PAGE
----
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Joint effort agreed for repatriation, reintegration in Africa

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Joint effort agreed for repatriation, reintegration in Africa

8 March 2004

8 March 2004

GENEVA - Delegates from some 60 countries on Monday endorsed creation of an international working group to support the return and sustainable reintegration of millions of refugees in at least nine African countries.

The UNHCR-sponsored meeting brought together senior government officials from throughout Africa as well as donor states and representatives of international organizations with the shared goal of ending some of the continent's most protracted refugee situations.

UN High Commissioner for Refugees Ruud Lubbers told the meeting that for the first time in many years, there are currently multiple opportunities throughout Africa for the potential repatriation of up to 2 million refugees and millions more internally displaced people. Accomplishing this goal, however, will require sustained and coordinated support from the African countries themselves as well as from the international community.

Lubbers expressed optimism about prospects in Angola, Sierra Leone, Liberia, Sudan, Eritrea, Somalia, Burundi, Rwanda and the Democratic Republic of Congo. Some of the repatriations are already under way, some are well into the planning stages and others await further political developments or consolidation of peace efforts on the ground.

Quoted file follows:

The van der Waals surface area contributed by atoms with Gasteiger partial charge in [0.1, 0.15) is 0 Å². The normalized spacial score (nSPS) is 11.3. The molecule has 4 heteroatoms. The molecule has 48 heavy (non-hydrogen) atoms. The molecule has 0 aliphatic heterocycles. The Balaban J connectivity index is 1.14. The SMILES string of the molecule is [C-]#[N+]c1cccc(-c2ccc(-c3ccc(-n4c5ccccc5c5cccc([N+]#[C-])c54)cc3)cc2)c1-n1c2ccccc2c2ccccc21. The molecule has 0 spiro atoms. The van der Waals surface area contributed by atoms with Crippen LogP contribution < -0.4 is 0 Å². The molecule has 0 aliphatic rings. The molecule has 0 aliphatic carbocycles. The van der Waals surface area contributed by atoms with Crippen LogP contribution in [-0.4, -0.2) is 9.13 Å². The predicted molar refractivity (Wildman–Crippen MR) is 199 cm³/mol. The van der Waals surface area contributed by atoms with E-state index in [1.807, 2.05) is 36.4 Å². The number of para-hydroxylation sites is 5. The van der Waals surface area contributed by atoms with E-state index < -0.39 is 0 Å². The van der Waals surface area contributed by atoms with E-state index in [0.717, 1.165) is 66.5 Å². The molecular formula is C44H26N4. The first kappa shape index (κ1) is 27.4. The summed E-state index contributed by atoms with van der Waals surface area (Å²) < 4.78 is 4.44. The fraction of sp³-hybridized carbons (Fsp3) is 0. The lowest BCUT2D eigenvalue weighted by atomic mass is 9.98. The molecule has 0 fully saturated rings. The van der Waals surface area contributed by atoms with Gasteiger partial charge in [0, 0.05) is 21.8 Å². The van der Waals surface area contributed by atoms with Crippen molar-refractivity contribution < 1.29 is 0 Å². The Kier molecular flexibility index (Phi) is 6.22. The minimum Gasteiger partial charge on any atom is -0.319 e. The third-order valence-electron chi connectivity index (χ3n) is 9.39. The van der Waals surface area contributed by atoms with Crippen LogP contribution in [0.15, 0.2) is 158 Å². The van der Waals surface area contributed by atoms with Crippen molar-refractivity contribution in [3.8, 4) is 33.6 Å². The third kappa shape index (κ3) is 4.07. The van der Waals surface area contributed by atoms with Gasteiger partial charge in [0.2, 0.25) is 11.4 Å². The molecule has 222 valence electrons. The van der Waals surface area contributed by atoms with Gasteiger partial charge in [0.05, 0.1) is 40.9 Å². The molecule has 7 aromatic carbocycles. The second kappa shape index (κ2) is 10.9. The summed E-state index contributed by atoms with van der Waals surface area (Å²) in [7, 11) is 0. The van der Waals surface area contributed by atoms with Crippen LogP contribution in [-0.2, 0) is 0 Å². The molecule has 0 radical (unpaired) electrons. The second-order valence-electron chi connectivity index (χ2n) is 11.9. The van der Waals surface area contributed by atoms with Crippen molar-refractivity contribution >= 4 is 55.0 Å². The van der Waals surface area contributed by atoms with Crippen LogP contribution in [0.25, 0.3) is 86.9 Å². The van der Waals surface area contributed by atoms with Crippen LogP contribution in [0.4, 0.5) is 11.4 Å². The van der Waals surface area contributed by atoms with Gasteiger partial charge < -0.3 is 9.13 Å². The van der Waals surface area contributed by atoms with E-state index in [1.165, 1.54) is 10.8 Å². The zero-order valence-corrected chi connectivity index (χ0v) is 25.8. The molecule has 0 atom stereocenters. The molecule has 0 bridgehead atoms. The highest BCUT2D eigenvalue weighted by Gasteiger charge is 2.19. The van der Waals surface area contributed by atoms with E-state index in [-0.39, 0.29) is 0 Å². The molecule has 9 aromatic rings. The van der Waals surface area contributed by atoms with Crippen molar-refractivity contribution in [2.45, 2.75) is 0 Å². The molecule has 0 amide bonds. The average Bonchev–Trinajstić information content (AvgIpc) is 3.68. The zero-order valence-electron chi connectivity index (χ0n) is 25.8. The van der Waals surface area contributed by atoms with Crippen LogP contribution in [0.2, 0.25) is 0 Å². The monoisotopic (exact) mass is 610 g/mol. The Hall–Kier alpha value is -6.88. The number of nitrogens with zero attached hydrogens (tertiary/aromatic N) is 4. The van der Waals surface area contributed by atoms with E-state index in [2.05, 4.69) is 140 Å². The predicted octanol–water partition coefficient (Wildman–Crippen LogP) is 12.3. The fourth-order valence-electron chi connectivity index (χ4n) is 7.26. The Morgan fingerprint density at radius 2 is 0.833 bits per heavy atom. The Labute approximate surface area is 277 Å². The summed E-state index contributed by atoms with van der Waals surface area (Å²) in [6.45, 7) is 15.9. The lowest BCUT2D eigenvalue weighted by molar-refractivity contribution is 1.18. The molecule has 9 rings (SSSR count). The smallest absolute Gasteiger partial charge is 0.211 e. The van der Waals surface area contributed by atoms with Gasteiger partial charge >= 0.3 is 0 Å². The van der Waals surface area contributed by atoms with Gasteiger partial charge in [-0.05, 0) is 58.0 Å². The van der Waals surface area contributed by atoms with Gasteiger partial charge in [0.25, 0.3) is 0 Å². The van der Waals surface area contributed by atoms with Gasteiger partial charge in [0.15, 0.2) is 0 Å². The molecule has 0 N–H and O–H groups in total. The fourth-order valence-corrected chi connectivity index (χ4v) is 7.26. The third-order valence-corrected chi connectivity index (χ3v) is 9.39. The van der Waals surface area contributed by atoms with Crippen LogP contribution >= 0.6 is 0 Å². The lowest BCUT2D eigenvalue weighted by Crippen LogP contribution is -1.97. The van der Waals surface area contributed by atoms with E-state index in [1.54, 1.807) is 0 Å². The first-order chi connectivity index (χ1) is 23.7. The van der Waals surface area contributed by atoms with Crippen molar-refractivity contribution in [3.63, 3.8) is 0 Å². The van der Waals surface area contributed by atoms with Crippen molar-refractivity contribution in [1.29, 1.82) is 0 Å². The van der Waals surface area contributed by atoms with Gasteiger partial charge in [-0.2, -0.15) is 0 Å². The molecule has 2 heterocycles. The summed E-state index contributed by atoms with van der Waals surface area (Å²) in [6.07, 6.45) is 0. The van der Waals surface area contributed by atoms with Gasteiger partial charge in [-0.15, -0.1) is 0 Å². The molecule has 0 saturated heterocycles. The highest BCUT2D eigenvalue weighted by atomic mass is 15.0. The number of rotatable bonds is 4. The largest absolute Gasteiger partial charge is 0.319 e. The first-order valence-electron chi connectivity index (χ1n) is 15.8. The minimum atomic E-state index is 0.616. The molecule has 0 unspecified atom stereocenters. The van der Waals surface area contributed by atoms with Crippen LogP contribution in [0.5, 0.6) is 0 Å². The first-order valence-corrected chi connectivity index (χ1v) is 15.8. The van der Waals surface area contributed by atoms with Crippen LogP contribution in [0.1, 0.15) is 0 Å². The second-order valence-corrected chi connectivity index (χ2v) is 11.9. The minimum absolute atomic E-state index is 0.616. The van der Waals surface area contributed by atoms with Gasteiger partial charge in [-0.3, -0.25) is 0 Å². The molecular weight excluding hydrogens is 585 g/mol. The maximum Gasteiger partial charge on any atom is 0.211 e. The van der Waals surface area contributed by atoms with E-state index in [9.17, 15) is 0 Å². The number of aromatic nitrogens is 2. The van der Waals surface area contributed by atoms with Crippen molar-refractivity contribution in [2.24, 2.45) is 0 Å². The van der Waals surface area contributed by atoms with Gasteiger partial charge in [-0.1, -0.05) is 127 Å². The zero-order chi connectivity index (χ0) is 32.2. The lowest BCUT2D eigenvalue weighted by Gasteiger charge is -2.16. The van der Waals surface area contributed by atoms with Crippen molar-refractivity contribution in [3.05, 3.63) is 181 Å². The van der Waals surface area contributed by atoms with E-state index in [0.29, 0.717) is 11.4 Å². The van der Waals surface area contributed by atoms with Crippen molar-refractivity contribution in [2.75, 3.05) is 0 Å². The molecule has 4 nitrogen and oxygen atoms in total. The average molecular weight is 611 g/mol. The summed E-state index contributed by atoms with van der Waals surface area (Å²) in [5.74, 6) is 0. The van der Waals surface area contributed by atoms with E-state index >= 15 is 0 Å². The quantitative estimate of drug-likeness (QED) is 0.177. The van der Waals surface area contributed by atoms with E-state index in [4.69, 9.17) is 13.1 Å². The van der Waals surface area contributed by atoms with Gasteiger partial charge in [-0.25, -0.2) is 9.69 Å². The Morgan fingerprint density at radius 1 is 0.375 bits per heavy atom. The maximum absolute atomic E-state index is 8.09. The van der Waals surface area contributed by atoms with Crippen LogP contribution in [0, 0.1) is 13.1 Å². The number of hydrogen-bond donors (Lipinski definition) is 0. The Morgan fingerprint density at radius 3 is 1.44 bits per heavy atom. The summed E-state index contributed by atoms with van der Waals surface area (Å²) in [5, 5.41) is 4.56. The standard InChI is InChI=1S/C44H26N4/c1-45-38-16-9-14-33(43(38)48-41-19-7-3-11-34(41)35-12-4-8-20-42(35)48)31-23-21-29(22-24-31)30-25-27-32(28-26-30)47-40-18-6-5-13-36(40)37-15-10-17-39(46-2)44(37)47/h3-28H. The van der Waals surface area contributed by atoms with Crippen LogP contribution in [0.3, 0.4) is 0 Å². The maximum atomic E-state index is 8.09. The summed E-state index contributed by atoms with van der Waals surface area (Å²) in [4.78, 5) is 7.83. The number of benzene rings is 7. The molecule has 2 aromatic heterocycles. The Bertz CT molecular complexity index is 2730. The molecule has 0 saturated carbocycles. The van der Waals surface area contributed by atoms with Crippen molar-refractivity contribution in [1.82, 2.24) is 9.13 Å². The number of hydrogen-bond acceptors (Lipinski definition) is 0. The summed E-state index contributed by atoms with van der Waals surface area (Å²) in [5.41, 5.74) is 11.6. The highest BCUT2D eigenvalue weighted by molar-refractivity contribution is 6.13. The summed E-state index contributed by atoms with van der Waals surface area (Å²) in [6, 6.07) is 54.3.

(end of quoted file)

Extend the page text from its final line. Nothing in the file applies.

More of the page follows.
The daylong meeting gave support for the creation of a high-level working group that would follow up on the recommendations made at Monday's Dialogue on Voluntary Repatriation and Sustainable Reintegration in Africa. Lubbers said the "group of friends supporting repatriation and reintegration" would consist of African states, other interested governments, UN agencies, the African Union and non-governmental organizations.

Many of the speakers called for sustained and closely coordinated international support for the entire repatriation, reintegration, rehabilitation and reconstruction process in war-torn African societies as the best way of ensuring that refugees and displaced people can go home and stay home.

"Resettlement and reintegration need to become part and parcel of country development strategies, in an all-inclusive setting with a clear focus on entire communities," said the European Commission's Poul Nielson, one of the keynote speakers at the meeting. Julia Taft, Assistant Administrator of the UN Development Programme, said a collaborative and comprehensive approach was possible "because the bureaucratic walls have come down."

Many speakers also stressed that the regional effort must be led by the African countries themselves, and that social and economic reintegration was often the most delicate period in any peace process because mistakes can have disastrous consequences.

UNHCR advised the delegates that over the next few weeks, it will work with permanent missions in Geneva on the composition and initial focus of the high-level working group. A similar high-level working group was set up in the early 1990s to focus international efforts and attention on the unfolding crisis in the countries of the former Yugoslavia and remained working for more than a decade.